CELA (the Canadian Environmental Law Association) and Greenpeace have been learning about & working on the nuclear emergency planning scene for several years now.

The kind of emergency plan the Province creates, we now know, depends upon the kind of emergency for which it chooses to prepare.

So … if they prepare for a minor accident, they only make plans for a rather low-key response.

If the assumption is made that only a “small” release of radionuclides (i.e., radioactivity) will occur, then you don’t go into the detailed planning for evacuation centres, decontamination sites, what to do with children in schools and daycare centres (how to reunite families, that is to say) … or seniors in retirement and nursing homes … or the kind of widespread evacuation that would be required in the GTA (Greater Toronto Area), for example, if a Chernobyl or Fukushima Daiichi-style accident (& major radioactivity release) were to take place at one of the 10 operating nuclear reactors at Pickering or Darlington (6 operating reactors at Pickering, 4 at Darlington).

It might be a bit like, as a parent, planning to take a First Aid course so you’ll be prepared to deal with emergencies that come up with your children. Off you go to class, where you learn that the instructors have decided to assume your child will only ever encounter a very minor accident. They teach you how to put a band-aid on a very small “boo boo” – & send you home, un-prepared to deal with the more serious emergencies you are all too likely to encounter along the way.

 An Accident Can’t Happen Here?

Well, we covered that. Nuclear accidents can occur anywhere. Major ones are occurring at the rate of about 1 every 10 years.

So … it does seem prudent to be prepared for whatever level of accident could potentially occur, wouldn’t you say?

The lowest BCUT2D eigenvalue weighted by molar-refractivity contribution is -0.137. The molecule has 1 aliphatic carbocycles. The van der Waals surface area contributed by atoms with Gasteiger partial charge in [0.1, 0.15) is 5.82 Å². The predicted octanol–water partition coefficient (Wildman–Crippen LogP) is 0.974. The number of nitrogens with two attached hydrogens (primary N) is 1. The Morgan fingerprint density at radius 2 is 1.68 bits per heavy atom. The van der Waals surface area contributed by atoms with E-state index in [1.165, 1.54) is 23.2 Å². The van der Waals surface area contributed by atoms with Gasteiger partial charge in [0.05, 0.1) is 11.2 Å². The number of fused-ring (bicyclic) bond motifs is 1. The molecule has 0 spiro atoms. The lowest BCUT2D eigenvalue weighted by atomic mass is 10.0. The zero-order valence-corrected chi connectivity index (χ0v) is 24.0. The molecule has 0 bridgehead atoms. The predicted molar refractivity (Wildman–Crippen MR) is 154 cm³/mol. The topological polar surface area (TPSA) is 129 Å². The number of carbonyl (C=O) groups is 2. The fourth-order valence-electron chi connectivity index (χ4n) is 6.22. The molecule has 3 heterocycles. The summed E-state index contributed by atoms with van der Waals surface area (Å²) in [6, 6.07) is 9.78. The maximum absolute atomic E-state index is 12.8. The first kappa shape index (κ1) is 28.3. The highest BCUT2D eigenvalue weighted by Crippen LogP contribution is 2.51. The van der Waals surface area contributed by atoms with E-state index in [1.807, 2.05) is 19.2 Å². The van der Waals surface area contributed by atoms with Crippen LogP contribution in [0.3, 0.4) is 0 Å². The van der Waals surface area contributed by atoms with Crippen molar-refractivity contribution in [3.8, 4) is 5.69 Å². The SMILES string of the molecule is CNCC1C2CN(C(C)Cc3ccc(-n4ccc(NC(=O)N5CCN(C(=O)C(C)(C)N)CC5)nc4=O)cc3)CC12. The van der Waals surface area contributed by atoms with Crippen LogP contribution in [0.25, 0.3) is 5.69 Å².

Btw, 86% Surveyed Want Plans for Serious Accident

In the lead-up to the 2015 Darlington relicensing hearing, DNA commissioned a survey of residents living near that plant (on Highway 401, just west of the town of Bowmanville, in the municipality of Clarington).

86% of those surveyed said they want to see detailed emergency plans for a serious, Fukushima Daiichi-level disaster.

DNA’s powerpoint presentation about the survey presented at that hearing can be reviewed.  DNA-supplem. (Our full written submission is here DNA)

 Learn More About Nuclear Emergency Plan Review

CELA, Greenpeace and the Registered Nurses Association of Ontario held a joint media conference last week, a few days after the Province announced the release of the review.

And, presented at the news conference last week,  A Call for Public Safety endorsed by 40 public interest groups, “calling on the Wynne government to fill gaps and fix flaws in Ontario’s nuclear emergency plans that leave people vulnerable in the event of a nuclear accident on the Great Lakes” (from the news release).

 For the record

Several recent incidents have highlighted the need to be prepared for emergencies (of any kind) ahead of time.

A few months ago there was a major snowstorm in Quebec in which some motorists were stranded in their cars for as long as 12 hours. In the political aftermath of this storm, a deputy-minister was fired and a police staffer put on administrative leave. According to the news article, “’The premier had acknowledged on Wednesday that the province "lacked co-ordination" in its response.’” In other words, the left hand was not too sure what the right hand was doing.

More recently, & closer to home, there was flooding in the town of Bowmanville that led to some confusion and criticism flying among politicians there. (See article Orono May10.)

Bottom line?

Lack of preparation & coordination for emergency situations – ahead of time. Too many “fingers in the pie.” Things “falling between the cracks.”

Inadequate response to emergencies seems to be entirely too common.

 To Conclude?

Well. We know the nuclear industry is fully aware that a serious accident could occur at one of Ontario’s nuclear plants. An industry staff person explained to those attending the Durham Nuclear Health Committee meeting in January 2017 that on-site emergency drills are held at the nuke plants 5 times per year.

It seems almost as though the industry is keen to have its own staff prepared for a serious nuclear emergency – but that the “powers that be” are rather more cavalier about preparations for what occurs “off-site.” To you & me, I mean. The “general public.”